By Sana A Dadani and Fran Molloy,
Natalie Shaw, four-year-old resident of Newcastle, Australia, likes the “crunchy sound” fall leaves make when she jumps on them, and breaks them. She stands on the slide in Foreshore Park which overlooks Newcastle Harbour and prepares to jump onto a pile of golden yellow and russet red leaves that scatter the sidewalk.
Her mother, Natasha Mone, stands next to the slide to make sure her daughter will not fall off. She is afraid there will be no more autumn leaves in future years for her daughter to jump on.
“It’s autumn, but it feels like summer,” says Mrs. Mone. “The temperature has not decreased as it should have and we all know why. If this happens every year, we’ll skip autumn and go straight to winter. We won’t even have winter. It’ll be summer forever.”
This current state of increased temperatures around Australia is a direct result of climate change. And Australia has a huge part in this expanding global crisis.
This country is the second largest coal exporter in the world after Indonesia, according to the International Energy Agency. When coal is burned, carbon dioxide (CO2) is released into the air and plants and oceans can only absorb so much of this CO2. Steadily climbing ratios of CO2 are leading to an imbalance in marine habitats, drastic changes in the weather, and disastrous effects on various hot and cold climates.
To fight the use and export of coal in Australia, Mrs. Mone joined 2000 other anti-coal protestors in May at the world’s largest coal export port at Newcastle, about 150 km north of Sydney. Many protestors jumped in kayaks, and around noon that day, they paddled out into the harbour to prevent coal export ships from entering and exiting the port.
Other protestors marched directly on to the railroad at Sandgate to prevent trains from accessing the rail line.
“I was out with the people at the rail line,” said Blair Palese, who heads up the Australian branch of climate action group 350.org. “There were 65 people occupying the main rail line where they ship coal
on coal cars to the port itself where they export the coal. People climbed on to the anchorage of the ships and locked on.”
Ms. Palese and her team at 350.org partnered with activists from Greenpeace to run the event at Newcastle.
The event was one of many other climate change protests taking place around the world as part of the Break Free campaign to switch from using fossil fuels like coal, oil, and natural gas to other renewable forms of energy. Over two weeks, from May 4-15, events were held in Canada, the United States, Brazil, the United Kingdom, Nigeria, Germany, Turkey, South Africa, Indonesia, the Philippines, and New Zealand.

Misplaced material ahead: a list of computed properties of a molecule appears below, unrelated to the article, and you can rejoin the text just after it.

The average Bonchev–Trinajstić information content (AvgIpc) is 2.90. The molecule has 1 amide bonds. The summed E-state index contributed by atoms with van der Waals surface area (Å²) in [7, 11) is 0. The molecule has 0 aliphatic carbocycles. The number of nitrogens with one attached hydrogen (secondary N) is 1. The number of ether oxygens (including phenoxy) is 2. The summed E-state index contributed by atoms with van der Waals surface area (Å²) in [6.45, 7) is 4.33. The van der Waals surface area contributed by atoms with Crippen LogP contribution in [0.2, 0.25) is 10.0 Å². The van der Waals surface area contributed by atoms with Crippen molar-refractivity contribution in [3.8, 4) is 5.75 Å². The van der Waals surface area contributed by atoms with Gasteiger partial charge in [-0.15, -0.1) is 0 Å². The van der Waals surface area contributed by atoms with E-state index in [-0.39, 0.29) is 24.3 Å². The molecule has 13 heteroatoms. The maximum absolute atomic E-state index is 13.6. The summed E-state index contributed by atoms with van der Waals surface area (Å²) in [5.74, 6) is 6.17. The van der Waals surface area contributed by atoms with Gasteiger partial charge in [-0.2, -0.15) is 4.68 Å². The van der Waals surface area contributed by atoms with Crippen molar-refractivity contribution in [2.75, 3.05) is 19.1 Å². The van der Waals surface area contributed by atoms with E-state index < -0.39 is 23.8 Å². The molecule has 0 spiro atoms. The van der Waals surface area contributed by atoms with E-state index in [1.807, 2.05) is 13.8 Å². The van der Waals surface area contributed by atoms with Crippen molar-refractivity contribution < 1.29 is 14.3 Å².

The events aimed to make a dramatic impact on creating awareness about how much coal is used in different countries.
“Newcastle Herald estimates about $20 million in coal was stopped on the day,” said Ms. Palese.
While preventing $20 million in coal from leaving the port in one day is a significant amount, it is small change for Australia’s coal export.
Australia earned $22 billion in 2012/13 from exporting 154 million tons of metallurgical coal (used for steel production), according to the Bureau of Resources and Energy Economics—and that’s after global coal prices started to tank.
The previous year, 2011/12, about $32 billion was earned from the export of 140 million tons of metallurgical coal.
Although Ms. Palese reports an estimate of coal that was stopped from being exported that day, the Port of Newcastle said the action didn’t make a difference to the amount of coal exported.
“The port continued to operate,” said a spokesperson for the Port of Newcastle via email. “We don’t anticipate that the protest will impact coal export volume.” The spokesperson directed enquiries about how shipping lines were affected and the role police played at the event, to the NSW Police, who have not yet responded to queries.
“Altogether, we had about 76 people arrested,” said Ms. Palese.
The action was one of the first to test the new anti-protest laws that was passed by the government of NSW in March. The new bill allows police to stop and detain protestors, and stop peaceful protests that are disturbing normal city functions.
But Mike Baird, NSW Premier, told ABC Australia, “Peaceful protests are fine. Anyone that puts the lives of themselves and others at risk, well we’ve put these measures in and I think it’s appropriate.”
And yet, Break Free organizers argue that the protest this past Sunday was a peaceful one, with steps taken to ensure there were minimal risks.
“Everyone who took part in things like the climb on to the anchorage of the ship[s that export coal out] were all trained climbers and they knew what they were doing,” said Ms. Palese. “The people on the train lines essentially walked on to it. It wasn’t a risky situation. And of course people on kayaks were experienced water people. I organized [information sessions on non-violent protests] with the organizing team.”
The number of non-violent protests against climate change that are occurring and will occur as Australia heads into its next election on July 2 is very important.
“Last week when they [the NSW government] released their budget plan, there was no mention of climate change whatsoever,” said Ms. Palese. “So there are currently no policies that actively address real reduction on greenhouse and how to transition to clean energy.”
Governments won’t act on climate change until voters make it a priority. The rationale behind Break Free is that the mass protests in Australia and around the world as part of the Break Free campaign are truly the key factor that will draw the attention of governments to taking steps to fight climate change.